As it turned out, there was purportedly a third driver present who was traveling in the westbound direction. He also testified that he stopped at the intersection. More to the point, he saw the defendant also stopping and entering the intersection. Only then did the witness observe the plaintiff “approach from the east, not slow or stop at her stop sign, and hit the defendant’s vehicle as he was making his left turn.”
There was no other evidence presented to the court aside from the witness testimony. Based on this, the defence moved for summary judgment. The defendant’s primary argument in support of his motion was that the plaintiff was “inconsistent in her evidence, and has a poor memory.” And since the testimony of the third-party witness favours his account of the accident, it should be clear to the court that he was not at fault.
Witness Consistency & Credibility in Court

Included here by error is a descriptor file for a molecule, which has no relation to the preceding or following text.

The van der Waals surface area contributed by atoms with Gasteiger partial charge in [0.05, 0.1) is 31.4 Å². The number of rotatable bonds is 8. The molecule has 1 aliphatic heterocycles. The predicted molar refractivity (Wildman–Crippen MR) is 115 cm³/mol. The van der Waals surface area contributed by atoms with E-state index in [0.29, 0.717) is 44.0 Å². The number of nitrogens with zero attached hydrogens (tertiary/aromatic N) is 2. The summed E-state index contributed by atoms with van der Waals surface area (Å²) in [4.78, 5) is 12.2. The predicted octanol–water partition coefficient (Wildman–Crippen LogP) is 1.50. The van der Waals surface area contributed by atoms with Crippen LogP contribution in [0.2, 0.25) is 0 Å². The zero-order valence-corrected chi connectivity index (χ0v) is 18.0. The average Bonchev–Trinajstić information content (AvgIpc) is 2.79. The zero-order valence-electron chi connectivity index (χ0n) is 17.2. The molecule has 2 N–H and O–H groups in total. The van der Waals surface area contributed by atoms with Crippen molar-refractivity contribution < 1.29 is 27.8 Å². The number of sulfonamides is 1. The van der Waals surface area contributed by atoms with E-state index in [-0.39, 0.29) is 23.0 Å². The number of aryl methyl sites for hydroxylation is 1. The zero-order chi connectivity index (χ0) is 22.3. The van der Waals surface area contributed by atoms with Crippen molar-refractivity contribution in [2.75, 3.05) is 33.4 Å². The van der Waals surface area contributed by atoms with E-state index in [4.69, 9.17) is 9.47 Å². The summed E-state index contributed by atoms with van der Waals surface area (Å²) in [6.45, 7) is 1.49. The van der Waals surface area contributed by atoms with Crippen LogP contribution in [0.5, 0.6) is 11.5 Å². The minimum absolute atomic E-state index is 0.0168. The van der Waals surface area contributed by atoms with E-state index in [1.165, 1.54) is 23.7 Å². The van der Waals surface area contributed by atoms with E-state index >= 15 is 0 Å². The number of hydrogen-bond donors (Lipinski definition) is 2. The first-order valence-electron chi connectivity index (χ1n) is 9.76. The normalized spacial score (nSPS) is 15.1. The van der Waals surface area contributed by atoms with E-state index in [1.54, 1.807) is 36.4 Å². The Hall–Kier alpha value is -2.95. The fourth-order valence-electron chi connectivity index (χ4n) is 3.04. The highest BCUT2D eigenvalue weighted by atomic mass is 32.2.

The plaintiff stood by her own account of the accident. Furthermore, she questioned the “circumstances” of the third party witness coming forward. In any event, she submitted to the judge that sorting out witness credibility was a matter best left to a jury.
Justice Jill Copeland of the Court of Justice agreed with the plaintiff on this point. Based on the pre-trial record, the judge said she did “not have confidence that I can fairly make the necessary findings of fact on a summary judgment motion.” More specifically, she did not think the plaintiff was “such a poor witness as the defendant contends,” and the third-party witness testimony was not enough to “tip the credibility scales in the defendant’s favour.”